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  • Writer's pictureDr. H. Singh, ND

Treating PCOS to Improve Systemic Health, not just Infertility

PCOS cardiovascular disease

The biggest PCOS blunder is being advised that you don't need to do anything for your condition until you want to conceive. The most common endocrine disorder affecting biological females of reproductive age, goes beyond its reproductive implications. In this blog post, we'll delve into the scientific aspects of PCOS, its systemic effects, and the elevated risk of comorbidities, particularly cardiovascular disease. Understanding and effectively managing PCOS is vital, even for couples not actively trying to conceive.

The Cardiovascular Connection:

PCOS, often viewed primarily as a reproductive disorder, is intricately linked to cardiovascular health. Research reveals that individuals with PCOS face an increased risk of cardiovascular diseases, emphasizing the need for a comprehensive approach to management. By addressing the underlying pathophysiological factors of PCOS, couples cannot only improve the hormonal disorder but also potentially support heart health.

Hypertension and PCOS:

One of the concerning comorbidities associated with PCOS is hypertension, a condition marked by elevated blood pressure. Studies indicate that PCOS patients have a higher risk of developing hypertension, independent of body mass index (BMI) and at earlier ages. A significant study involving over 9000 patients found that individuals with PCOS face a 37% greater risk of hypertension compared to those without the syndrome

Pregnancy and Blood Pressure Issues:

For PCOS patients, the challenges can extend to pregnancy, with those that are either underweight or obese are estimated to have a 62% higher risk of developing blood pressure issues. The intricate relationship between PCOS and hypertension can be multifaceted, involving androgen hormones, insulin resistance, and elevated aldosterone hormone levels.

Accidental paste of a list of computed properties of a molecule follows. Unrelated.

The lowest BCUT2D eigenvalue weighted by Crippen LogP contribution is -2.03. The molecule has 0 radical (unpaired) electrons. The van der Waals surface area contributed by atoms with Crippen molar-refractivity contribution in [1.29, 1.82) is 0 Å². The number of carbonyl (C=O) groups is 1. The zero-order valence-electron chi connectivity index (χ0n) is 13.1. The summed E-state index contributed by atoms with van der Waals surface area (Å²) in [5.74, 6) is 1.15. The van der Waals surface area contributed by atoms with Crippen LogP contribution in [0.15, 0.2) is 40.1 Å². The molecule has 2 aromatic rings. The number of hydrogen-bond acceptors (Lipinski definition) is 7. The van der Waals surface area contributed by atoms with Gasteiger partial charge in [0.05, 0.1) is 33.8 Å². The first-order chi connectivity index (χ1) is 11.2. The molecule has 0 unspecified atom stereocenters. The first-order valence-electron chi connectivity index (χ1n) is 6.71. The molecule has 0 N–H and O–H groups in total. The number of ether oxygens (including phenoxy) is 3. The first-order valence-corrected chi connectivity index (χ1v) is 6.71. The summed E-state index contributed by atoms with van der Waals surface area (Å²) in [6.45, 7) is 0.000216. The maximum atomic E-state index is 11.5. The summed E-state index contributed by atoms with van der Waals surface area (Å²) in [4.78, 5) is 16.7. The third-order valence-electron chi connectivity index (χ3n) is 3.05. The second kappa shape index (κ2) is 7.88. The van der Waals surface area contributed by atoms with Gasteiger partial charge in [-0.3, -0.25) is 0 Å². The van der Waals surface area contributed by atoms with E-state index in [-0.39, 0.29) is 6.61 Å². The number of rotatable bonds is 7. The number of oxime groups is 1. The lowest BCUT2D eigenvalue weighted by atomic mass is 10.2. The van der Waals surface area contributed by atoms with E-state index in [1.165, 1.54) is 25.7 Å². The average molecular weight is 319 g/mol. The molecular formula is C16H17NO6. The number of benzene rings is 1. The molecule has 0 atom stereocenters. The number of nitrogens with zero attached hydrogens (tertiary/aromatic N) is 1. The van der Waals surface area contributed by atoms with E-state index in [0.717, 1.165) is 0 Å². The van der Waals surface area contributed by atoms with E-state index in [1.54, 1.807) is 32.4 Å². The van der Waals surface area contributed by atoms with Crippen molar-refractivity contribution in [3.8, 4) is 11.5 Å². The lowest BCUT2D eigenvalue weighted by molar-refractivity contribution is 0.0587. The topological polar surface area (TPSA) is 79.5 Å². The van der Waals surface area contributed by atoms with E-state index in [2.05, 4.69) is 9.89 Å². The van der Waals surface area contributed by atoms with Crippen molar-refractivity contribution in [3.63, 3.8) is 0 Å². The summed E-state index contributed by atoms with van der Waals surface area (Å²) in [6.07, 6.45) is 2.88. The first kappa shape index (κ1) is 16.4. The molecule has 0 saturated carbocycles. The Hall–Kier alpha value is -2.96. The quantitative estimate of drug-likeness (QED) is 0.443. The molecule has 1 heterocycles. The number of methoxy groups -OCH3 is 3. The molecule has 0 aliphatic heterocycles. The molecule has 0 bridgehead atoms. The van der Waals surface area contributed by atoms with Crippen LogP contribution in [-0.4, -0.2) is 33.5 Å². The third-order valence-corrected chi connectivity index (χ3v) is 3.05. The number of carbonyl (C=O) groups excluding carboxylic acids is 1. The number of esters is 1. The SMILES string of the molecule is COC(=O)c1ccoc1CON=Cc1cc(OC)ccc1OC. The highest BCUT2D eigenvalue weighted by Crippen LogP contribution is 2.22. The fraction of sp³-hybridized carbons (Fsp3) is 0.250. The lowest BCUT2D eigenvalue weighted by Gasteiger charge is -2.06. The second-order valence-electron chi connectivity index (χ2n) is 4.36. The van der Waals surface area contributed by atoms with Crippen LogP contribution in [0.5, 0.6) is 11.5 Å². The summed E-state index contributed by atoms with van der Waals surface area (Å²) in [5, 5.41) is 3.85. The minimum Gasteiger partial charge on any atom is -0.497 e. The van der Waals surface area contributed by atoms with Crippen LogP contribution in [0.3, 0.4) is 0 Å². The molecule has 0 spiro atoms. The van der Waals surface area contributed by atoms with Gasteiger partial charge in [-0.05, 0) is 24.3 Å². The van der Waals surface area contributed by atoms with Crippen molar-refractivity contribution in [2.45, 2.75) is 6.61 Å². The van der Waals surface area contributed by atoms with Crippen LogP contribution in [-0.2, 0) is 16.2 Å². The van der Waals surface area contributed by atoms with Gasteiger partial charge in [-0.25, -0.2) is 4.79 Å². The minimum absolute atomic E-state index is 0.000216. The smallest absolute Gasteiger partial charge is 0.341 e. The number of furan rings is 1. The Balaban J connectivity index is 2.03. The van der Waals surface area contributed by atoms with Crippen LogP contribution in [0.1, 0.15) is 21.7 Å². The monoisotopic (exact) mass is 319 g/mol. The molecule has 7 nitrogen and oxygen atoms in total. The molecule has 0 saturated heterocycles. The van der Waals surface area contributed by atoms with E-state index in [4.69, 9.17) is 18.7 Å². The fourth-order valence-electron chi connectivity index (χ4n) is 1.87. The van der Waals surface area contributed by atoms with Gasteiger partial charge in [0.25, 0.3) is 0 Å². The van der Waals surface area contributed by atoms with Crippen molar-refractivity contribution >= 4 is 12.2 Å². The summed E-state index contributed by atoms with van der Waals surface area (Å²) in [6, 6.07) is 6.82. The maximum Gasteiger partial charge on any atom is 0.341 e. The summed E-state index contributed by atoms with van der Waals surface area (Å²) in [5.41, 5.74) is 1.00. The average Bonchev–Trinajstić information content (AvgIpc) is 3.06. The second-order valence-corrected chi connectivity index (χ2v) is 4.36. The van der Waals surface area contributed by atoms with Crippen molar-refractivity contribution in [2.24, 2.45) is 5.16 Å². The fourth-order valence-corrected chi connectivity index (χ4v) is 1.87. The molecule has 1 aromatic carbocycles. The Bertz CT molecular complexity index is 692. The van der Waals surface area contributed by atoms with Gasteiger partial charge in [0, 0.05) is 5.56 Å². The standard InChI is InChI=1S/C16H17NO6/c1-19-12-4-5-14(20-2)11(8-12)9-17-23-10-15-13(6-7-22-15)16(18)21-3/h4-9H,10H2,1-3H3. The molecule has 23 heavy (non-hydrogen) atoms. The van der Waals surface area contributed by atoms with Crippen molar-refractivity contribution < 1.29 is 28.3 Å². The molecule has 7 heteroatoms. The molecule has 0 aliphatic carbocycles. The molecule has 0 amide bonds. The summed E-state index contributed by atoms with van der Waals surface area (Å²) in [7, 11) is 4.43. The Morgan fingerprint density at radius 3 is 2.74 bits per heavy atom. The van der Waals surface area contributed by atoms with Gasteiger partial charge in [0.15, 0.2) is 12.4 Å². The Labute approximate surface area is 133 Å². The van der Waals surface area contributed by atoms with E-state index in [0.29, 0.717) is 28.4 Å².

Arterial Stiffness and Atherosclerosis:

PCOS brings an added risk of arterial stiffness, attributed to elevated androgen levels. During pregnancy, PCOS patients exhibit increased arterial stiffness compared to those without PCOS. Moreover, PCOS is associated with a higher risk of atherosclerosis, often presenting as 'silent' plaque buildup in the arteries, emphasizing the importance of proactive cardiovascular monitoring.

Mitigating Cardiovascular Risks:

Addressing cardiovascular risks in PCOS involves a multifaceted approach. Clinical monitoring, lifestyle modifications, and treating underlying risk factors, such as insulin resistance, are pivotal. Supporting a healthy weight, maintaining stable blood sugar levels, and ensuring healthy cholesterol levels are essential strategies in helping to mitigate the risk of cardiovascular disease for individuals with PCOS. This article is being shared as educational content and is in no way a replacement for medical advice or medical care, it is advised that anyone concerned about their Health should speak with their Naturopathic Doctor. Please discuss with your healthcare provider and only make changes to your medications regimen if recommended by your doctor and under their guidance and supervision.

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